Don’t tell Matt Shannon that the textile industry in South Carolina is dead or dying.
“We are here, we are strong,” said Shannon, head of Greenwood Mills weaving department. The mill is a private, family-owned textile plant that has been a fixture in the town of Greenwood for the past 127 years.
While the industry doesn’t employ nearly the numbers it did even as recent as 2001, where the textile mills industry employed more than 52,000 people, there are still nearly 15,000 employed in mills around the state.
The textile industry is considered a legacy industry, meaning that the projected job growth of the industry is declining, but it still has a competitive advantage because of its location. Textiles place well above the national average in the Upstate region for their location quotient, the number that is determined by how influential an industry is in a certain region. You can find the report here.
However, Shannon and Greenwood Mills Human Resources Director Lisa McMillan agree that there won’t be any significant amount of change in the industry’s job growth, but it can be assumed that there will be a slight and steady increase over the coming years due to the number of companies coming back to the states coupled with the number of people expected to retire in the coming years.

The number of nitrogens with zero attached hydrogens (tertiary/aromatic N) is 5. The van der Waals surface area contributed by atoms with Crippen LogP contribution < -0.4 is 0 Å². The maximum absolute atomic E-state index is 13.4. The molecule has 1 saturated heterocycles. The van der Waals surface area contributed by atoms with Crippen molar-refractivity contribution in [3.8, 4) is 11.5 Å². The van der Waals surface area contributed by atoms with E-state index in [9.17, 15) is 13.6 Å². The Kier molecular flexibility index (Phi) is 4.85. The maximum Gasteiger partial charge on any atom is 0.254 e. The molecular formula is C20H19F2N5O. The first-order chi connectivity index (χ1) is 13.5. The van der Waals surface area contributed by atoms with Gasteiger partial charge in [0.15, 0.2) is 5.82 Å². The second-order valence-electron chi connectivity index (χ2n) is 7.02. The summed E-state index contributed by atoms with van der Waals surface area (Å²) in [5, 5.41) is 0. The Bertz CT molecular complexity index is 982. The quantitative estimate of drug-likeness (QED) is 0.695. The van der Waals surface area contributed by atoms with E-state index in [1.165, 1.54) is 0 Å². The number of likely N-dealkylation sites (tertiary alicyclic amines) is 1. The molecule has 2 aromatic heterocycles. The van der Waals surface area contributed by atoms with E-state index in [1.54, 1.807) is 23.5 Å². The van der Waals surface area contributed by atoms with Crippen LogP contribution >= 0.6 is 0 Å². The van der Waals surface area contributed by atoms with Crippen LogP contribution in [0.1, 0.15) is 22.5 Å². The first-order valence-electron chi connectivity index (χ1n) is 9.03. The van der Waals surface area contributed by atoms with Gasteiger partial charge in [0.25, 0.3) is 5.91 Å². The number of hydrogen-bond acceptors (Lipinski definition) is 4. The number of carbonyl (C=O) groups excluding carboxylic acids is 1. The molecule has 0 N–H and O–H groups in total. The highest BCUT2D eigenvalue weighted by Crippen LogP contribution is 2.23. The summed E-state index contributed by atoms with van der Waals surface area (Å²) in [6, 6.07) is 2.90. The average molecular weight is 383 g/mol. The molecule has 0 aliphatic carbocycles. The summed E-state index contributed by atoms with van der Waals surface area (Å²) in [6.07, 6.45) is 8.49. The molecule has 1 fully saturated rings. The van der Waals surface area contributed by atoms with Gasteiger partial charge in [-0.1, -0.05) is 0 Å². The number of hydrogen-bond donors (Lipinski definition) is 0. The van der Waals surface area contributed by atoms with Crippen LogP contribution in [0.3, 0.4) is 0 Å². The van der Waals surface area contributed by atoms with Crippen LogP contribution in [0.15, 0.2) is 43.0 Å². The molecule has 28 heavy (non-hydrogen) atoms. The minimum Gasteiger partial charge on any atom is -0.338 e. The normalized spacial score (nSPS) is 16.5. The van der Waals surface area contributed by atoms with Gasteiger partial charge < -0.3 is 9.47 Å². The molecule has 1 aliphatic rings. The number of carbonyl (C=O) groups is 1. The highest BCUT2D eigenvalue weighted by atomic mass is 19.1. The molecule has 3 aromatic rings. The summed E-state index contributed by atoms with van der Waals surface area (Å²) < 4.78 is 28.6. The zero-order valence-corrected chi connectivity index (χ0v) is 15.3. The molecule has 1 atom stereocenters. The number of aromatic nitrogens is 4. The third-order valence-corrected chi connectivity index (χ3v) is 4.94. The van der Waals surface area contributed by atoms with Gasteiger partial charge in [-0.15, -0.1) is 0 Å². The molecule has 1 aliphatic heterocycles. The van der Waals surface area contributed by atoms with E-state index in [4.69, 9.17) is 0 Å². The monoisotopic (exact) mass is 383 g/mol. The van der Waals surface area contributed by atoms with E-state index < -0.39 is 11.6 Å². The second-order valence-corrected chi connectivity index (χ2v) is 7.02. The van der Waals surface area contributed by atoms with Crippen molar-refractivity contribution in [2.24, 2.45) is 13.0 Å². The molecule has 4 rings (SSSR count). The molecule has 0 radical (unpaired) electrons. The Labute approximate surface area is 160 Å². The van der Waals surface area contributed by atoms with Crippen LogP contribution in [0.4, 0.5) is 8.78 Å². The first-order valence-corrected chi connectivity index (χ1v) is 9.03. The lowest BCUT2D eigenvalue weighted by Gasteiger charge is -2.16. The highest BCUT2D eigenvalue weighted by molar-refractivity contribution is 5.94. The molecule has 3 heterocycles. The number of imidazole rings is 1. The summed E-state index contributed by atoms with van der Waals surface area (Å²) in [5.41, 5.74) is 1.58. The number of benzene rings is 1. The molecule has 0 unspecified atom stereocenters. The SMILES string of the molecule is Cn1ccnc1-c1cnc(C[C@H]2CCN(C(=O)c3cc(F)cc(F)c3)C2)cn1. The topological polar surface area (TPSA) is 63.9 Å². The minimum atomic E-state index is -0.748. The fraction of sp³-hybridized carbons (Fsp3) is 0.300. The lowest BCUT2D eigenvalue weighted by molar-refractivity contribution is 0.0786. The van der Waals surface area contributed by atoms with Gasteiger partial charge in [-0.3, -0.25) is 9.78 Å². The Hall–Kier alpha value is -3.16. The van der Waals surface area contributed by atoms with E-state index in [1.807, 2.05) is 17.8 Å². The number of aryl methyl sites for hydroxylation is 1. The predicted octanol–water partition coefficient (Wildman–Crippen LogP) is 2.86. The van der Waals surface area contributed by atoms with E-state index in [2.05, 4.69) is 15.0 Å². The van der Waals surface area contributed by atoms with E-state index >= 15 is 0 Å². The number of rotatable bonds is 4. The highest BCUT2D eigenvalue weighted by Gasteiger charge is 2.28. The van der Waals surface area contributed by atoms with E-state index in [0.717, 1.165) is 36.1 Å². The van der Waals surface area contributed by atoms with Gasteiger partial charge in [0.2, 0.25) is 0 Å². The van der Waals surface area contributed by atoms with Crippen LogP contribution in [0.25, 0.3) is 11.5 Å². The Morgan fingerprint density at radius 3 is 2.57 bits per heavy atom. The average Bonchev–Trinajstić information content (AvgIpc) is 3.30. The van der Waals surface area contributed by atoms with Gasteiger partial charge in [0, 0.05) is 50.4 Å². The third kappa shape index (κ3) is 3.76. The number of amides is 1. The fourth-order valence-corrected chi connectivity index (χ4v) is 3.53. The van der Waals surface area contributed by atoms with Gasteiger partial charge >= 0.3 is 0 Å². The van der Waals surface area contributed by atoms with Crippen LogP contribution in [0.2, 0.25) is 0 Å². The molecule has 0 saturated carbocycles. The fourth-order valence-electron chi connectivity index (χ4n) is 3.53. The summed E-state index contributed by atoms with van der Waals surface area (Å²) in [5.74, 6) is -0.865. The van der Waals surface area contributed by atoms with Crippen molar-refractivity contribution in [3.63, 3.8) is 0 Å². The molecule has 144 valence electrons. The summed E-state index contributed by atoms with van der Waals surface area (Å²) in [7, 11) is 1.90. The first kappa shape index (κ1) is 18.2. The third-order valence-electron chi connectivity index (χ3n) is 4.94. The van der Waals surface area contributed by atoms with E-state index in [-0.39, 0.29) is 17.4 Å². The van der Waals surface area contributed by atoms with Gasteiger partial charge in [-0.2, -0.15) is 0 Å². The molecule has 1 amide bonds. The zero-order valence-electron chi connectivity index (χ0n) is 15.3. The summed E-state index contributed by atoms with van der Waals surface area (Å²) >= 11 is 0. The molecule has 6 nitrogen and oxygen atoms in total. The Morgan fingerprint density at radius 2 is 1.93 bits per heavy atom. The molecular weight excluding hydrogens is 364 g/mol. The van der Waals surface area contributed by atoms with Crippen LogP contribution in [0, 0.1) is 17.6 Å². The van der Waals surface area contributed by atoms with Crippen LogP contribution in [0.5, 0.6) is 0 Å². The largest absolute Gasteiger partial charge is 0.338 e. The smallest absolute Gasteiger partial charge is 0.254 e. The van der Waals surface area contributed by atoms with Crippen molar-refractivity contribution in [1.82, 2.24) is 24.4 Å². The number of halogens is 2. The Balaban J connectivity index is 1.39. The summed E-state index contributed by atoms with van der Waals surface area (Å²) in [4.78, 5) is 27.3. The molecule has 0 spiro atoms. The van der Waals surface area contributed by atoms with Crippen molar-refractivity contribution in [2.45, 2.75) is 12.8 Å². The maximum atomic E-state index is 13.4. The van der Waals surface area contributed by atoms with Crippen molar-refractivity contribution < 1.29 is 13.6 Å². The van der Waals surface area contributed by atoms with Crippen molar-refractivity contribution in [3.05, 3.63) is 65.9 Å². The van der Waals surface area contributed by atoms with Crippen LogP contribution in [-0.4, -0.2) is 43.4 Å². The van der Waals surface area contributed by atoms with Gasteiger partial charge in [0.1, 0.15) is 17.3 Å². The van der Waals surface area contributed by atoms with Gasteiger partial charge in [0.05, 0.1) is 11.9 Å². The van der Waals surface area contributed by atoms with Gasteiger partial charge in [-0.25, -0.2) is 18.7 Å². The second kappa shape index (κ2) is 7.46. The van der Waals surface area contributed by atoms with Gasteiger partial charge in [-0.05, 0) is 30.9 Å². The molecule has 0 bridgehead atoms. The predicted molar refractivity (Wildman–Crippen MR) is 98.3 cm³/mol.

“This isn’t just at our plant, but industry everywhere,” McMillan said.
As the textile industry evolved from labor intensive machinery, to water powered equipment and now to a more technology driven plant, the kinds of employees needed have evolved too. Both Shannon and McMillan said the types of people Greenwood Mills is looking to hire are people who want a career, and who are willing to start at the bottom.
“The biggest problem we face is finding qualified labor that is willing to work. A lot of people want a job, but when it comes down to actually working, they don’t want to do it,” Shannon said. “A lot of times it’s the simple things like showing up on time and doing what you’re supposed to.”
What you can expect as a new hire at Greenwood Mills are not desk jobs, but a place where everyone works on the floor in a fast-paced environment. Training for many of the positions is done in-house and the only qualifications you need are basic math and communication skills.
Shift work is a big part of the efficiency of the plant, and while everyone works on average 40 to 50 hours a week, new hires usually work the off-shift hours and gradually work up to the day shift. There are more technical positions that are needed.
“Every new machine is more mechanized than the last, and if technology interests you, there is a job for you in the textile industry,” Shannon said.